Edited by dream_weaver
Identified what was being replied to.

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Objectivist do not use certainty as a concept that involves omniscience.

 

Quote

“Certain” represents an assessment of the evidence for a conclusion; it is usually contrasted with two other broad types of assessment: “possible” and “probable.” . . .
Idea X is “certain” if, in a given context of knowledge, the evidence for X is conclusive. In such a context, all the evidence supports X and there is no evidence to support any alternative . . . .
You cannot challenge a claim to certainty by means of an arbitrary declaration of a counter-possibility, . . . you cannot manufacture possibilities without evidence . . . .
All the main attacks on certainty depend on evading its contextual character . . . .
The alternative is not to feign omniscience, erecting every discovery into an out-of-context absolute, or to embrace skepticism and claim that knowledge is impossible. Both these policies accept omniscience as the standard: the dogmatists pretend to have it, the skeptics bemoan their lack of it. The rational policy is to discard the very notion of omniscience. Knowledge is contextual—it is knowledge, it is valid, contextually."
The Philosophy of Objectivism Lecture 6
http://aynrandlexicon.com/lexicon/certainty.html

 

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Truth pertains to something mental in its relationship to the external world. Truth is an awareness of the facts. Man determines the truth or falsehood of his judgments by whether they correspond to or contradict the facts of reality.

New knowledge can contradict old mistaken beliefs but not old knowledge. Knowledge is a mental grasp if the facts of reality. Newly grasped facts cannot contradict previously grasped facts.  

This rules out such notions such as "For the medieval, the world was flat; for us, it is round"- as is Columbus' voyage somehow curved it.

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On April 4, 2016 at 11:53 AM, TheZigs said:

"The Earth is flat" could have been believed to be true, as it did not contradict reality. However, as our evidence and understanding of the world and of space grew, the claim increasingly appeared to be false. This is how "truth" evolves over time, when really it is simply our evidence and understanding of it.

 

Edited by NameYourAxioms

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On 4/4/2016 at 10:15 PM, TheZigs said:

That definition of certainty (ie: in the absence of omnipotence) seems problematic to me. With that definition, one, in the past, could have been "certain" of things simply because the evidence available does not contradict it. How can this certainty be justified if it could later be proven incorrect?

Because it's the only rational way to define certainty. How can you justify defining a concept as something that's impossible and cannot exist?

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On 4/5/2016 at 2:53 AM, TheZigs said:

Consciousness is not primary. Though consciousness certainly exists, it cannot determine reality.

This negates the solipsist argument. One could, with equal weight, argue the exact opposite.

 

On 4/5/2016 at 2:53 AM, TheZigs said:

One can easily say "that rock fell." or "it is the only rational thing to believe the rock will fall when I drop it again." But being absolutely certain of it falling in the future is not possible, though it is irrational to believe otherwise.

From a utilitarian perspective, the fact that the rock will fall again is "true enough". In what possible context could denying that fact be useful?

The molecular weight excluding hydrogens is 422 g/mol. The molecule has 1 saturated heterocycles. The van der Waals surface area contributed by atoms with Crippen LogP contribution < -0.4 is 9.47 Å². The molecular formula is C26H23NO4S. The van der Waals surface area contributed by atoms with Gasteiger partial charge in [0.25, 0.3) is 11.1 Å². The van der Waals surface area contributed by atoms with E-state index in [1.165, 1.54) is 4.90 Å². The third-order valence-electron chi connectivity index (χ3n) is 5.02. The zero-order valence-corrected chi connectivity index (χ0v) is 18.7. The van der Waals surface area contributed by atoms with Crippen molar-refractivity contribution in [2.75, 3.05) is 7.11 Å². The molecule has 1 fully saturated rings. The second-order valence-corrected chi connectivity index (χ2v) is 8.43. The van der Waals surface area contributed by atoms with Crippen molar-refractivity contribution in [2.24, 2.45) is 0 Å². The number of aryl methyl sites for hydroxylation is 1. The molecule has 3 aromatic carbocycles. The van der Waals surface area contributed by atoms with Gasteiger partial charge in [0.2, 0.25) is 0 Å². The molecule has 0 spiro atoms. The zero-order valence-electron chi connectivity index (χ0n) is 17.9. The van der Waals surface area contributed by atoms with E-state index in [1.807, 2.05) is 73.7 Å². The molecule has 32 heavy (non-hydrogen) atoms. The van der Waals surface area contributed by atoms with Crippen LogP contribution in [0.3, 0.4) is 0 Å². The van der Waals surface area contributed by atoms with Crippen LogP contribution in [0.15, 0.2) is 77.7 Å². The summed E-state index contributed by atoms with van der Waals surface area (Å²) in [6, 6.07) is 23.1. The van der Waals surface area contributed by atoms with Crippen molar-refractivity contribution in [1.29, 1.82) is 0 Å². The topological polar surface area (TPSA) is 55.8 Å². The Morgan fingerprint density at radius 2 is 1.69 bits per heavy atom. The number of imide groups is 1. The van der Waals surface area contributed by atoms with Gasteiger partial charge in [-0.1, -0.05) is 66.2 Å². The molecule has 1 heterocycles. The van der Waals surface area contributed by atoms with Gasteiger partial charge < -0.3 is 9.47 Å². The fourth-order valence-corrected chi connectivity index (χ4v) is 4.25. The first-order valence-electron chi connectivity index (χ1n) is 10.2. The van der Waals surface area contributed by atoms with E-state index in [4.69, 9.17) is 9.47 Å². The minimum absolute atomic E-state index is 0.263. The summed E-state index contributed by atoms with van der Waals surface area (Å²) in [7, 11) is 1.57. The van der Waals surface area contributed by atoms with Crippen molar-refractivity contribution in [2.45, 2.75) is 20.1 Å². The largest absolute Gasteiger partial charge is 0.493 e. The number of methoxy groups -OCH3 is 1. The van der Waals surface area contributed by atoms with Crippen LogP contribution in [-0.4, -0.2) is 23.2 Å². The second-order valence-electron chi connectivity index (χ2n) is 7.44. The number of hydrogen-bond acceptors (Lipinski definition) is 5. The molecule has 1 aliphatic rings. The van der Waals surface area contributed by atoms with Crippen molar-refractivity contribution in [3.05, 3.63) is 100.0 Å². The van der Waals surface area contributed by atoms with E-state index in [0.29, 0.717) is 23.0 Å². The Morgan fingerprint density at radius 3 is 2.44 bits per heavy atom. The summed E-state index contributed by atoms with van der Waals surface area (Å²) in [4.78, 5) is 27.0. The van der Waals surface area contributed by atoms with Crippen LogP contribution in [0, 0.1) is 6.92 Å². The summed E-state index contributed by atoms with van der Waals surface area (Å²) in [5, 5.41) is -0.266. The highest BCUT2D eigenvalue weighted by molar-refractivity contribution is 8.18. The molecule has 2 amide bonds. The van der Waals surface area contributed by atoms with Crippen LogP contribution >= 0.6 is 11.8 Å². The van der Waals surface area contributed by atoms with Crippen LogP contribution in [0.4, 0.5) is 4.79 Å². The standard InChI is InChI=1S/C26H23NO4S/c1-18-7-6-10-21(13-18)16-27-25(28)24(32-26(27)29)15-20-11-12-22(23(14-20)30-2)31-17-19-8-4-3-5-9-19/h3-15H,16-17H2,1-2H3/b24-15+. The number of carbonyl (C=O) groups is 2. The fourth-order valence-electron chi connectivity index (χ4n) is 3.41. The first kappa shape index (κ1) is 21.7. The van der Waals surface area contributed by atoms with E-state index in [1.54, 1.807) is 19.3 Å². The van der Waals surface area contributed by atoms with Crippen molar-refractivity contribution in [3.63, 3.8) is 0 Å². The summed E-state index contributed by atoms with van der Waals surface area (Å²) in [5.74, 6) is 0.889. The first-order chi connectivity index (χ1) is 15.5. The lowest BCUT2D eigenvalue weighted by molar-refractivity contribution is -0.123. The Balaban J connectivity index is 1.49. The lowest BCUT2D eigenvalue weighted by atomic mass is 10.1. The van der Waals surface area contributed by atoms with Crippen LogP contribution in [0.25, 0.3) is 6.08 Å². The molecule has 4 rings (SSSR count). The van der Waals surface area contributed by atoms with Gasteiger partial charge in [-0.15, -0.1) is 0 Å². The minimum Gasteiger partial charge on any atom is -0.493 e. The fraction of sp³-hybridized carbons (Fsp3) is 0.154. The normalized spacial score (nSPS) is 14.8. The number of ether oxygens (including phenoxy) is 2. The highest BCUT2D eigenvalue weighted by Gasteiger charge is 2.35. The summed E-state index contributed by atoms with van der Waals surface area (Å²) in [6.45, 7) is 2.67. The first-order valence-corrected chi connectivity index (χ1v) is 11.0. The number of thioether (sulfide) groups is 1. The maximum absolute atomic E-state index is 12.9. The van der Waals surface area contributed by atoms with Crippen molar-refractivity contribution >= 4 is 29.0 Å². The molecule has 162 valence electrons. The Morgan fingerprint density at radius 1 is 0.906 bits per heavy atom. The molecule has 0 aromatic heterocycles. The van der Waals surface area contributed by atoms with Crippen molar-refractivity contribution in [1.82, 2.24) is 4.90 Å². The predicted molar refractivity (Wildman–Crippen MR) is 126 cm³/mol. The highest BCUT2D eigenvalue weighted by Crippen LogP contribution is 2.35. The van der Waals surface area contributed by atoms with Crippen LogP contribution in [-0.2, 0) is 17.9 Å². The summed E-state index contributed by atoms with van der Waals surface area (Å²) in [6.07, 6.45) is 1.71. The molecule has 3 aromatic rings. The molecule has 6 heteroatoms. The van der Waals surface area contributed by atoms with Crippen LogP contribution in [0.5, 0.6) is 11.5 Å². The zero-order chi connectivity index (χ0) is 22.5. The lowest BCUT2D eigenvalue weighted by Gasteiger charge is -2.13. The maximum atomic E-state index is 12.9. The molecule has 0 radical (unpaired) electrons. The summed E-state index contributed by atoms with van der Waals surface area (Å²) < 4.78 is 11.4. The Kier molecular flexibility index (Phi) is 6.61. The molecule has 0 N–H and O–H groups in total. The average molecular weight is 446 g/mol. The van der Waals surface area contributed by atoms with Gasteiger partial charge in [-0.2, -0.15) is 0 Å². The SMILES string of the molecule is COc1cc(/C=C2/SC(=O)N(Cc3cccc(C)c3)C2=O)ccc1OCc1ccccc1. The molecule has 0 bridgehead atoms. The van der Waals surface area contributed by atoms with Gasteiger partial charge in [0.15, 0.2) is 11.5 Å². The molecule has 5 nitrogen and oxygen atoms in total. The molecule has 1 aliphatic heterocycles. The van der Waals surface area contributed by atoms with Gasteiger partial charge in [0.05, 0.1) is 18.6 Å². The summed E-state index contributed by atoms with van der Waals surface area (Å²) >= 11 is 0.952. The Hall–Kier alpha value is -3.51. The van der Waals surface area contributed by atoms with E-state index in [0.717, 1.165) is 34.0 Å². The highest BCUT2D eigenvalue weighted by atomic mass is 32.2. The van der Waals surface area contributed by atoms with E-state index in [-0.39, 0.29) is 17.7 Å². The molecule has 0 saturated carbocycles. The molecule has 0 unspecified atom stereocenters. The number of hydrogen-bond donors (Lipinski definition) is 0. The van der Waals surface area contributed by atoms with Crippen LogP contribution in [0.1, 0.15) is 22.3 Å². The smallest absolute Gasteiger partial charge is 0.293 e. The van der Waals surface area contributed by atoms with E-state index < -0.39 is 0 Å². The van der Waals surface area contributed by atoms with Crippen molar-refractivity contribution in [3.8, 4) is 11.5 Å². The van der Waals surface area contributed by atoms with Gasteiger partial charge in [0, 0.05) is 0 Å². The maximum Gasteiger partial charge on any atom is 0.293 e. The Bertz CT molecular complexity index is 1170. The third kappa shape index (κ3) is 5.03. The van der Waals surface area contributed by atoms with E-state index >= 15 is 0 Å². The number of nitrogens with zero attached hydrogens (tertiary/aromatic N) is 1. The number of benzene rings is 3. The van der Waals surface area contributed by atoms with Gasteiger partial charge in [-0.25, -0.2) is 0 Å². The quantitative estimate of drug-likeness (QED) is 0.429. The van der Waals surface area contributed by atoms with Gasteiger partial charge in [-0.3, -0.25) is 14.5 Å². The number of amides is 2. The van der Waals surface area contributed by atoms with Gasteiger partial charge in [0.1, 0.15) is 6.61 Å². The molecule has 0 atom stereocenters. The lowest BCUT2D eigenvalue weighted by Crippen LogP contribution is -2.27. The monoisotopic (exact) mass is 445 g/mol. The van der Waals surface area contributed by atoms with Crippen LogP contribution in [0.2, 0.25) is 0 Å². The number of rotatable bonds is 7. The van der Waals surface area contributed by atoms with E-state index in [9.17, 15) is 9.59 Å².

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On 4/4/2016 at 10:20 AM, Plasmatic said:

Certainty is the state achieved when no evidence is known against something and all evidence supports it. Under those conditions it is irrational to claim that that item of knowledge is "possibly" false.

1

A debate regarding truth is coming up and I thought about saying this but I can see a problem in that it is not complete enough. Comments are coming in already.

I think that I need to say it in a way that includes the fact that an item of knowledge, within the context that it was discovered in (non arbitrary and based on evidence), is true unless (until) the context changes.

I know that they will bring up court cases that the judge ruled incorrectly because new evidence came in later.

The other issue is that we are fallible/mistakes can be made.

On 4/4/2016 at 2:02 PM, Plasmatic said:

Both these policies accept omniscience as the standard: the dogmatists pretend to have it, the skeptics bemoan their lack of it.

This is great! Already seeing them doing this. I'm also seeing skeptics that are skeptical about their skepticism.

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4 hours ago, Plasmatic said:

What debate are you referring to?

The open debate (not one on one) happened today and oddly enough, the one thing that I thought was the easiest to push through met with the heaviest resistance. (The topic was about the need for Philosophy and the nature of Truth)

The law of Identity.

"It is just a matter of opinion"
"Everything changes"
"I feel cheated that I can never know the real truth because everything changes"
"Identity may be true but only for that instant for that object with those properties. "
"You can't capture sameness, words don't match things completely"
"Objective reality changes all the time as we invent new ways to measure things. At one time the world was objectively flat." 
"There are different kinds of truth."
"Social truths are more important that insignificant ones like something is itself"

Later followed by attacks on induction.

Keep in mind the majority are Marx lovers. I am in a Bernie Sanders enclave. A few of them will clap when Marx is mentioned. Fortunately, they don't believe in the initiation of force, so I'm safe.

In the end, one thing that was very successful was when I asked if I could read a paragraph (did not mention author)

"In order to live, man must act; in order to act, he must make choices; in order to make choices, he must define a code of values; in order to define a code of values, he must know what he is and where he is—i.e., he must know his own nature (including his means of knowledge) and the nature of the universe in which he acts—i.e., he needs metaphysics, epistemology, ethics, which means: philosophy"

They were fascinated by it.